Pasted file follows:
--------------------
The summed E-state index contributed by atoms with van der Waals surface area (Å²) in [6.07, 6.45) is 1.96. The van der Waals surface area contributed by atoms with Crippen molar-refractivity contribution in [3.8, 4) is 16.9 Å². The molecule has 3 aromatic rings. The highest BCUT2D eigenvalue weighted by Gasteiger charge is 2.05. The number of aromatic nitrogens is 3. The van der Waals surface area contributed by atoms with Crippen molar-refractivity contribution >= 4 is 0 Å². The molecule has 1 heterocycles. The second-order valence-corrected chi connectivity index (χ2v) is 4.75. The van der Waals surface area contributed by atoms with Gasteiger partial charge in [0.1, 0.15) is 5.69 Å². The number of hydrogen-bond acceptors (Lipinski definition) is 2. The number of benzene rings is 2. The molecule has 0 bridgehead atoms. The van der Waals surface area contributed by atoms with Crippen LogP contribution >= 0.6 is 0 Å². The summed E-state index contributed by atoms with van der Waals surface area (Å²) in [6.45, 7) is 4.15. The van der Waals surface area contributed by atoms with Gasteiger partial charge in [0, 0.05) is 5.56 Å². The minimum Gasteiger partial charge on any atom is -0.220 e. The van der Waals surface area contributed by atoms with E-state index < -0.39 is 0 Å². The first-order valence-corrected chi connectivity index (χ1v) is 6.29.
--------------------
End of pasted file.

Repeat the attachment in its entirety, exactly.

The summed E-state index contributed by atoms with van der Waals surface area (Å²) in [6.07, 6.45) is 1.96. The van der Waals surface area contributed by atoms with Crippen molar-refractivity contribution in [3.8, 4) is 16.9 Å². The molecule has 3 aromatic rings. The highest BCUT2D eigenvalue weighted by Gasteiger charge is 2.05. The number of aromatic nitrogens is 3. The van der Waals surface area contributed by atoms with Crippen molar-refractivity contribution >= 4 is 0 Å². The molecule has 1 heterocycles. The second-order valence-corrected chi connectivity index (χ2v) is 4.75. The van der Waals surface area contributed by atoms with Gasteiger partial charge in [0.1, 0.15) is 5.69 Å². The number of hydrogen-bond acceptors (Lipinski definition) is 2. The number of benzene rings is 2. The molecule has 0 bridgehead atoms. The van der Waals surface area contributed by atoms with Crippen LogP contribution >= 0.6 is 0 Å². The summed E-state index contributed by atoms with van der Waals surface area (Å²) in [6.45, 7) is 4.15. The van der Waals surface area contributed by atoms with Gasteiger partial charge in [0, 0.05) is 5.56 Å². The minimum Gasteiger partial charge on any atom is -0.220 e. The van der Waals surface area contributed by atoms with E-state index < -0.39 is 0 Å². The first-order valence-corrected chi connectivity index (χ1v) is 6.29.